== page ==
AMPing up the Pain
Back in May 2017, I wrote about some Scary New Powers for the Superintendent where at the end I asked for guidance from FSCO on how they will apply these new powers. Well, at long last, we have some answers as FSCO has just published their Administrative Penalties Guideline.
Ontario pension plan sponsors are encouraged to review these guidelines, otherwise you may be in for a nasty surprise someday resulting from a missed deadline or other infraction under the Pension Benefits Act (“PBA”). Below I will summarize some of the highlights from their guidelines.
What’s an AMP?
Effective January 1, 2018, the Superintendent of Financial Services has the authority to impose administrative monetary penalties (“AMPs”). An AMP is a monetary penalty the Superintendent can impose, instead of a court, for contraventions of certain provisions under the laws. It is not the same as a fine, which requires a pleading or finding of guilt; and, unlike charges laid under law, there is no criminal or quasi-criminal element when AMPs are imposed. Essentially, AMPs are intended to promote compliance rather than be a punishment for wrongful activity.
The introduction of AMPs does not create new or higher compliance requirements. Instead, it expands the enforcement options available to FSCO to regulate pension plans in Ontario.
There are two categories of administrative penalties:
- Summary AMPs apply to late regulatory filings, which have set penalties of $100 or $200 per day depending on the filing.
- General AMPs apply to other contraventions of the PBA and the amounts are at the discretion of the Superintendent.
Both categories are subject to the same maximum penalty amounts: up to a maximum of $10,000 for a contravention or failure to comply by an individual, or up to $25,000 in the case of a corporation.
AMPs can be imposed on their own or in conjunction with other regulatory measures under the PBA. The Superintendent has the discretion to decide what action to take if there is an alleged contravention of the PBA and regulations, as well as which regulatory measures to pursue.
What’s the Process for an AMP?
Summary AMPs are intended to encourage timely filing and accrue at the rate of either $100 or $200 per day for missed deadlines. However, anyone with a FSCO Pension Services Portal account will already be familiar with the automatic reminder notices that are sent out at two months and again at two weeks prior to any deadline.
If a delay in filing is anticipated, filing extension requests should be made as soon as possible. Where granted, AMPs will not be imposed during the filing extension period.
Following a missed deadline, FSCO will send out a Letter of Warning within two weeks and will indicate the possibility of AMPs and a grace period. If the filing is submitted by the end of the grace period, no AMPs will be levied.
If the filing remains outstanding at the expiry of the grace period, FSCO will issue a Letter of Proposed Action within two weeks and indicate the amount of AMPs that are accruing. The plan administrator will have 15 days to make a written submission to the Superintendent as to why an AMP should not be imposed.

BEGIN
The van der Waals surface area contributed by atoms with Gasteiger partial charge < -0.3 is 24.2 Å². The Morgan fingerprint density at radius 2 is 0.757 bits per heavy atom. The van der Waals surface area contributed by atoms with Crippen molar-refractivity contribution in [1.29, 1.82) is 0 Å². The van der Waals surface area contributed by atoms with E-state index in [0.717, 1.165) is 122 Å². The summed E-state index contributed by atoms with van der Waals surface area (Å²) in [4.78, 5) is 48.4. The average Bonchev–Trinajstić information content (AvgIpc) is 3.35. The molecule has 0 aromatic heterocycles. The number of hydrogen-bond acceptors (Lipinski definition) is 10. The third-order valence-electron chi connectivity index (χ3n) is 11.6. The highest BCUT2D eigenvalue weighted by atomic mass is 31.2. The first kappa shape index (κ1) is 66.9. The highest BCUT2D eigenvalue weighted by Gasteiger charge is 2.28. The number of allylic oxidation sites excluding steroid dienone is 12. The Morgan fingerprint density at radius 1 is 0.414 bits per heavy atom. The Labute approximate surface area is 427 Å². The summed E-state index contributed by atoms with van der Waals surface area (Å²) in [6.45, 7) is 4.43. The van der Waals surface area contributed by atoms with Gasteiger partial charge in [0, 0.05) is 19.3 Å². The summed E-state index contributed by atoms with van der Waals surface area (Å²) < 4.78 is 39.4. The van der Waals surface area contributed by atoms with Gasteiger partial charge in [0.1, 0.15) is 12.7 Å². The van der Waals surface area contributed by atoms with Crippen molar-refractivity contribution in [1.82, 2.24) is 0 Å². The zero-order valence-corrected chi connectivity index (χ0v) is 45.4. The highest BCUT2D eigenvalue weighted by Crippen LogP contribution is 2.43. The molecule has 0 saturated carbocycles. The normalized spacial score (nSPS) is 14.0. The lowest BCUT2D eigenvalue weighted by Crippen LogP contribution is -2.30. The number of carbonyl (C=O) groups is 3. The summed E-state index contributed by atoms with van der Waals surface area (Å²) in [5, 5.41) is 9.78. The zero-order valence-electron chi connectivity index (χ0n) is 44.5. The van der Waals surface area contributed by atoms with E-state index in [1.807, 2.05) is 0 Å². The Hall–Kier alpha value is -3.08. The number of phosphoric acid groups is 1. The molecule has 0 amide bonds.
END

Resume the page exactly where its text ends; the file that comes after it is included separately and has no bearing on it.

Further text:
Based on any written submissions, the Superintendent may ultimately decide to issue an Order to impose an AMP. The Order will then start a 15-day clock to request a hearing before the Financial Services Tribunal (“FST”). If the non-compliance is uncontested or if the FST confirms the non-compliance, the Superintendent will issue an invoice for the AMP, which is then due to be paid within 30 days.
General AMPs follow a different process where the Superintendent will issue a Notice of Intended Decision (NOID) outlining the nature of the non-compliance and the amount of the AMP. The NOID will then start a 15-day clock to request a hearing before the FST. If the non-compliance is uncontested or if the FST confirms the non-compliance, the Superintendent will issue the Order followed by an invoice for the AMP, which is then due to be paid within 30 days.
Details of all AMPs that are imposed will be publicly reported on FSCO’s website. It is also important to note that AMPs cannot be paid from a pension fund.
What Can I Do to Avoid AMPs?
In a nutshell: “follow the rules and timelines.”
We are fortunate that we attract clients that don’t want to miss deadlines and, with our proprietary work inventory and reminder system, missed deadlines are a very rare occurrence.
Notwithstanding our success with keeping clients on track, we remind clients that they also must be vigilant to notify us as soon as possible when specific events occur which may require an amendment to their pension plan text, investment policy or other documents. Examples of such events include:
- Corporate name changes
- Changes to the asset mix or investments for the pension fund
- Corporate mergers or acquisitions
- Change of pension fund custodian or trustee
- Ratification of a new collective bargaining agreement
The good news is that FSCO appears, at least initially, to be taking a relatively relaxed approach to AMPs, with a number of reminders and second chances built into the system. Therefore, plan sponsors should not be caught unaware if they are issued an AMP for some misdeed.